Ecological Plantron" (1994) is a radical installation that uses sound to experience the ecological chain that surrounds our bodies from the perspective of plants.
This is a reprint of "Ecological Plantron" (1994), a radical installation that uses sound to let us experience the ecological chain that surrounds our bodies from the perspective of plants.
Bio-artist Yuji Dohkin researched and developed an epoch-making system in the early 1990s to create a device that speaks to plants and is spoken to by plants, which is "Plantron" (*I have a related doctoral thesis).
(*There is also a related doctoral dissertation.) This device, which extracts ecocurrents from plants (orchids) and converts them into physical phenomena that can be perceived by humans, is primarily intended to explore whether humans can perceive the intelligence of plants, and is not intended to entertain physical phenomena themselves. Ecological Plantron" is the "sound" record of the first installation of this "Plantron" in operation.
In this work, the copper-plated "Plantron" is constructed by composer Mamoru Fujieda into a sound system for installation, and the ecological current generated by the communication between plants and the human environment is programmed and converted into electronic sound, emitting irregularly shaped and irregular electronic sound particles.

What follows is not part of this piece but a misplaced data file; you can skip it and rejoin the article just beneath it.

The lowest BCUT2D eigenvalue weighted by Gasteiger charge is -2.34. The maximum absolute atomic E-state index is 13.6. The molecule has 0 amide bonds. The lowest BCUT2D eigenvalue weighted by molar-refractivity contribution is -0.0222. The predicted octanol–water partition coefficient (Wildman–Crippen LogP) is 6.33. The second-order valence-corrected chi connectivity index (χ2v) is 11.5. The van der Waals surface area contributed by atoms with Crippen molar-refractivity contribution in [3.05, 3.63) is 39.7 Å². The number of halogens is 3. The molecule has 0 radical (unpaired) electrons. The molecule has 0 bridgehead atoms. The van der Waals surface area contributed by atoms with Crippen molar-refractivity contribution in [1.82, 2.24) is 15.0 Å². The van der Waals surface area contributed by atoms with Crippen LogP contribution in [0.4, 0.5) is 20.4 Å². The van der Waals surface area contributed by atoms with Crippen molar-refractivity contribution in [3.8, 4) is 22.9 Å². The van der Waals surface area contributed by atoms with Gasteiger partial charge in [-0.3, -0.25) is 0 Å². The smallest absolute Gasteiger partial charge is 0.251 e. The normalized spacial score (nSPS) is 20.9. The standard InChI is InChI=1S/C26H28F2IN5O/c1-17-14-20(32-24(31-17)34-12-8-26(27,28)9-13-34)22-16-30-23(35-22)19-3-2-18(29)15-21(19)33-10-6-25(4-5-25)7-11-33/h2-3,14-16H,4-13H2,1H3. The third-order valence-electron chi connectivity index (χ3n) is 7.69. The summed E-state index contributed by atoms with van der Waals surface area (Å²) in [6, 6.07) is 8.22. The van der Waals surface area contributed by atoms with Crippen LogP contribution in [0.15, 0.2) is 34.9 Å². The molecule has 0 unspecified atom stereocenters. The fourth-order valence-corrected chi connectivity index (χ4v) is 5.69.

(*Note) If I were to use a strong analogy, I might imagine an atmosphere somewhat similar to that of Xenakis or Penderecki's graphic notation music. Ecological currents remind us of the experimental music of Rosenboom and Lussier, who used human brain waves, but this work is not human-centered but plant-first, and it should be noted that it is not presented as a "musical work" in the first place.
For this reissue, we have remastered the independent recordings made at the gallery and included two works derived from Ecological Plantron, "Mangrove Plantron" and "Pianola Plantron," on a bonus disc. The first LP version is also available.
Since the experimental release of this device in 1991, pseudo-similar attempts have appeared, but it should be noted that the original was "Plantron". The commentary includes the latest contribution by Copper Gold, which reexamines the story of this experiment and its development, as well as the intentions of this work.
Note: Fujieda rediscovered the "melody" that modern music had left behind in the process of trying to extract some kind of regularity from this uncontrollable mass of sound, and this led him to compose and publish a series of works called "Plant Patterns.